Philosophical Theologies & Philosophy of Religion in Africana Traditions

The inaugural Annual conference on Philosophical Theologies & Philosophy of Religion in Africana Traditions

October 24 & 25, 2014

Friday October 24, 2014, 9:00 AM – 9:00PM

Elebash Recital Hall

Graduate Center, 365 Fifth Avenue New York NY 10016

Saturday October 25, 9:00 AM-5:00 PM

The Commons

388 Atlantic Avenue Brooklyn New York 11217

Please Download the Event Program Here


The initial conference will explore various philosophical expressions of ultimate reality within   Africana traditions. Considerations will be given to theistic and non –theistic orientations, religious movements that emerged in the nineteenth and twentieth centuries, syncretism   of older traditions (Vodun, Santeria, etc), cosmic religions, atheologies and religion and science.

Broad premise: Religions are personal and cultural guidance systems. These systems of thought and expressions have personal, social, political, and economic consequences which can be subjected to sophisticated casual analysis. Papers will analyze  the obvious and underlying assumptions, actual practices,   conceptual formulations,   and where applicable eschatological expectations related to the worldviews under consideration.

A broad spectrum of religious and philosophical world views are being practiced by African descendant people in the Americas    that affect all areas of their lives. This conference will examine how place and time influence   personal, communal, institutional and national philosophical and religious identities and what and are some of their    social, economical, and political manifestations. Consideration will also be given to civil religions and how they are operational in everyday life.

Please direct any inquiries to J. Everet Green at

The conference is free and open to the public.

Philosphical 3


Friday October 24, 2014

9:00 am—9:00 pm


 9:20 am—9:45 am: Greetings and Opening Statement

 J. Everet Green (Mercy College)

 Mary Taylor (CUNY Graduate Center)

10:00 am—11:00 am: Four Types of Soteriology

Speaker: David E. McClean (Molloy College & Rutgers University)

Chair: Sara Mokuria

11:10 am—12:15 pm

William R. Jones and Philosophical Theology: Transgressing and Transforming Conventional Boundaries of Black Liberation Theology

 Speaker: Brittany O’Neal (Michigan State University)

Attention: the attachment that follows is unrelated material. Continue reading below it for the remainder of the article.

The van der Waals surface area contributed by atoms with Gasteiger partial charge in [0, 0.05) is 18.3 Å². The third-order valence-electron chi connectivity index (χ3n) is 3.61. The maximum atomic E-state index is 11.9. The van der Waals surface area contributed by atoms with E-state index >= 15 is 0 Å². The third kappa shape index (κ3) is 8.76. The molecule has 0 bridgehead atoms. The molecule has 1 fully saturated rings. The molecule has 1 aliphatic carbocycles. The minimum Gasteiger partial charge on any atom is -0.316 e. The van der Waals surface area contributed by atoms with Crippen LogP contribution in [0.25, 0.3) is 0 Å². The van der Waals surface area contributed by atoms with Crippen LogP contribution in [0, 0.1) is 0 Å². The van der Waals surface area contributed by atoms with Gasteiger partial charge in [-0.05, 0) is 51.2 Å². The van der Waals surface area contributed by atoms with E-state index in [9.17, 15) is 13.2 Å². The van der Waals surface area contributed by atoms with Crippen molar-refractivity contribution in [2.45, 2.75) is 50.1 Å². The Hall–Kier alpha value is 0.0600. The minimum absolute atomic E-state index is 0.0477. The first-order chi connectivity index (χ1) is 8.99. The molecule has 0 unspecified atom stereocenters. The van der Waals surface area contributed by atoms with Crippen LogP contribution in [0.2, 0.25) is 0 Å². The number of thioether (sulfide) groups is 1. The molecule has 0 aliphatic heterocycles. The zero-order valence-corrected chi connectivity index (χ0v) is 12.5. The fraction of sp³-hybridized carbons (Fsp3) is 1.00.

Chair: Aileen Mokuria

LUNCH 12:15—1:20


1:40—2:50 pm

Greetings and Introduction

 J. Everet Green

With What Alexander Crummell’s Conception of Black Nationalism Begins and Ends?

 Speaker: Frank M. Kirkland (Hunter College and the CUNY Graduate Center)

 3:00 pm—4:20 pm

What’s Wrong With Philosophy?: Confession of a Non-Africana Thinker

Speaker: Enid Bloch (Independent Scholar)

Chair: Julie Siestreen

4:30 pm

Memorial Minutes for Leo Downs (Lifelong member of the Society for the Study of                      Africana Philosophy)

BREAK 4:40—5:00 pm Break

5:10—6:40 pm

Geographies of Denial: Vodou Doesn’t Believe in God

 Speaker: Manbo Asogwe Dowoti Desir

 Chair: Sara Mokuria

7:00—8:30 pm

Recital The Blue Line Project

Performing: “EXALTATION”:  A multi media performance


Kerry Malone Brown (Band leader, saxophone and flute)

Joe Tranchina (piano)

Doug Richardson (drums)

Eric Lemons (bass)

Special appearance by Al Mosley (trumpet)

                       And DJ ACE



388 Atlantic Avenue

Brooklyn, New York

   Saturday October 25, 2014

  9:00—5:00 pm

 9:00—9:20 am



Sin Has Many Tools But A Lie Is the Handle That Fits Them All

 Speaker: Richard F. Ford, Sr. (Independent Scholar)

Chair: Aileen Mokuria

 10:40—12 noon

J. Leonard Farmer on the Mysteries of the Second Isaiah

Speaker: Greg Moses (Texas State University)

Chair: Silvia Federici

LUNCH 12:00—1:30


Muslim Women Engaging With Islamic and Western Knowledge Systems in the Sahel

Speaker: Ousseina Alidou (Rutgers University)

Chair: Kimberly Ann Harris (Pennsylvania State University)


Is Christianity a Major Contributing Factor to Black Oppression?

Speaker: Zay D. Green

Chair: Kimberly Ann Harris

 3:35—4:40 pm

Discussion: Philosophy and Religion   in Africana Traditions

Yusuf Nuruddin (University of Massachusetts Boston), Manbo Asogwe Dowoti Desir, David McClean, Ousseina Alidou

Chair: George Caffentzis

Closing Remarks

The capacity of the recital hall is 189, and no registration is required for the event.

 This conference is sponsored by the Center for Place, Culture, and Politics at the CUNY Graduate Center

Special thanks to Mary Taylor at the Center for Place, Culture, and Politics for working assiduously behind the scene to make this event possible and to Manbo Asogwe Dowoti in assisting with the design of the announcement and the program.


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